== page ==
RISING from the earth and gazing towards the clouds, an iconic and unique piece of artwork is slowly making its massive presence felt in the Northumberland landscape.
Fashioned from 1.5 million tonnes of soil and clay, the huge Northumberlandia earth sculpture will eventually be the world’s biggest-ever sculpted human form.
Almost 18 months after work started on the £2.5m creation, her features are gradually becoming more recognisable to passers-by.
Train passengers, motorists and walkers are now able to discern the sculpture’s emerging face and bodily form as the bulldozers and excavators continue their task of bringing her to life.
Northumberlandia – which has been dubbed the Goddess of the North – is a landform depicting a naked, reclining female. The sculpture is the brainchild of renowned American landscape architect and artist Charles Jencks, and is being created from materials excavated as part of the Shotton opencast coal mine at Shotton near Cramlington.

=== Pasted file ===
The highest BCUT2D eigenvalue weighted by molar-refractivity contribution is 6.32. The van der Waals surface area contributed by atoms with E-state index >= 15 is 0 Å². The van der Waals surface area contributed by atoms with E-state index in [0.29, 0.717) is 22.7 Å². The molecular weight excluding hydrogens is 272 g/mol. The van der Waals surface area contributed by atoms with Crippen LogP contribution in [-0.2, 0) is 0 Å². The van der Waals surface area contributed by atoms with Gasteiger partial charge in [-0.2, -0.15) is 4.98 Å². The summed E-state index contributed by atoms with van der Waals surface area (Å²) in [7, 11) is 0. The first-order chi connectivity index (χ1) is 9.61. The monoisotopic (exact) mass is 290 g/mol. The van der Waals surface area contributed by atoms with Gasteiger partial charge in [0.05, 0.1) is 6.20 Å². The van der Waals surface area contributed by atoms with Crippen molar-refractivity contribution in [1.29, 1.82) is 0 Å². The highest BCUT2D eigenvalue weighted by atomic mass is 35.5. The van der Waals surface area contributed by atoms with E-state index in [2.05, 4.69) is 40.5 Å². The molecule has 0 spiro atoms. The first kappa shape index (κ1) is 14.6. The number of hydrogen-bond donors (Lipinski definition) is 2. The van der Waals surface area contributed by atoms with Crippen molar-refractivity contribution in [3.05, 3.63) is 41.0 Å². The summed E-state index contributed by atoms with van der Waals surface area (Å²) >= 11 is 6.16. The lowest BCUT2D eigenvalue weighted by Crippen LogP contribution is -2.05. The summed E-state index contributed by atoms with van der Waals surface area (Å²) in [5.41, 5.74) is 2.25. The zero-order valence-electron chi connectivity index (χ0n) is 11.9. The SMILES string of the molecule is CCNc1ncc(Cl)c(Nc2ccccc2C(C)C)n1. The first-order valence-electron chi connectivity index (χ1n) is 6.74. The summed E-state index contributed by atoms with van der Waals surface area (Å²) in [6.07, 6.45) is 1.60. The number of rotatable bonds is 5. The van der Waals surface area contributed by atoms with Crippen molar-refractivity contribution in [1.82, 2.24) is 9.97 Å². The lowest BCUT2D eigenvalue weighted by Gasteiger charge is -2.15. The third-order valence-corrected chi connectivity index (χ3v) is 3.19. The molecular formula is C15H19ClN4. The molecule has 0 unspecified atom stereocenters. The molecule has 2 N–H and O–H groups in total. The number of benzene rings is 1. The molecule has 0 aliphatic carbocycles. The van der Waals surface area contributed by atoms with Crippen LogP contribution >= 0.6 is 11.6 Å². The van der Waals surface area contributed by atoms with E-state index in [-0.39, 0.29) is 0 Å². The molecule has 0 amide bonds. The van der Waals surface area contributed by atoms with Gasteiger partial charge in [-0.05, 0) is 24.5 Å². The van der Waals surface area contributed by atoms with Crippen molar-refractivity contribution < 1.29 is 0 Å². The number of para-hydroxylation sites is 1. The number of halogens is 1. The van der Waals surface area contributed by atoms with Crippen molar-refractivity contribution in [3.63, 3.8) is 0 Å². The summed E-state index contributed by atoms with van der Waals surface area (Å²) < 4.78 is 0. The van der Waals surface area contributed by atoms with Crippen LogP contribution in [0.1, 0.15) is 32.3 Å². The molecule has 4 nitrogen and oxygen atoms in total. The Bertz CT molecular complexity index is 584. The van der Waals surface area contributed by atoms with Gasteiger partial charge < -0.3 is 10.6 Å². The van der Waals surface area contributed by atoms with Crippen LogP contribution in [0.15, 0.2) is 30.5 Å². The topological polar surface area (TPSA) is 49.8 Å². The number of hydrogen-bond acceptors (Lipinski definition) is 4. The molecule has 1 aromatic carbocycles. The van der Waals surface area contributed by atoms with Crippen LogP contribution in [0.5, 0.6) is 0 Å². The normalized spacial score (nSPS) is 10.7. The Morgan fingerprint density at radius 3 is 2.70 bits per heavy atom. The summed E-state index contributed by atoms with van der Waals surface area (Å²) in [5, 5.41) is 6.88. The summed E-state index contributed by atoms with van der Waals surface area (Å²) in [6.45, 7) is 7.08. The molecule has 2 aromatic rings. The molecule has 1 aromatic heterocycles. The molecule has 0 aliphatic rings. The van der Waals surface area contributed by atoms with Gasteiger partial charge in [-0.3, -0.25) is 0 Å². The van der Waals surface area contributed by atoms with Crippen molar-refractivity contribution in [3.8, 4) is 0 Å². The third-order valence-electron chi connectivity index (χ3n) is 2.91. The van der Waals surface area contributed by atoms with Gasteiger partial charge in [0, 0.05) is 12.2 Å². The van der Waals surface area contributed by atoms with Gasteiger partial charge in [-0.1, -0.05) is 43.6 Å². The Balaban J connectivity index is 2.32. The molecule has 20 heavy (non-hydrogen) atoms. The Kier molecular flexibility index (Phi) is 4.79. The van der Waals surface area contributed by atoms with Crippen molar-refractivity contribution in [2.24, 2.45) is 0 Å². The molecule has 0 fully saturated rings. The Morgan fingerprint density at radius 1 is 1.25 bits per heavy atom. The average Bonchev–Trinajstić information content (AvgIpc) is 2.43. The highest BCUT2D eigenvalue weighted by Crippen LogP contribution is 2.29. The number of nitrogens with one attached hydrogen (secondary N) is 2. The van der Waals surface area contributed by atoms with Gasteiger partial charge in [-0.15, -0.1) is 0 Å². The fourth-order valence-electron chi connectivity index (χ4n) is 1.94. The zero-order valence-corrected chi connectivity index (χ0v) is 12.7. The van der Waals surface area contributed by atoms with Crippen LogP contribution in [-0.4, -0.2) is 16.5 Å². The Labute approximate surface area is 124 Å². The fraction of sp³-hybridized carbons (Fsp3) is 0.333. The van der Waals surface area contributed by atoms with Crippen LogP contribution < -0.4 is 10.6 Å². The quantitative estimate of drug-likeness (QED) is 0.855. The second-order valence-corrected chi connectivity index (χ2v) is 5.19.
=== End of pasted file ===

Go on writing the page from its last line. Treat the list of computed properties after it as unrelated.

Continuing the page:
It is said to celebrate the earth’s natural power and the human ability to reshape landscape into a dramatic form.
The work, which started in April last year, is being carried out by site operator the Banks Group. Nestling among man-made lakes, Northumberlandia will be the centrepiece of a 14.5 hectare public park. The completed sculpture will be 400 metres long and taller than an eight-storey building at her highest point.
She will be up to 34 metres high, seven and a half times the size of the St James’s Park football pitch and it will take about 20 minutes to walk the 1,162 metre-long path around her.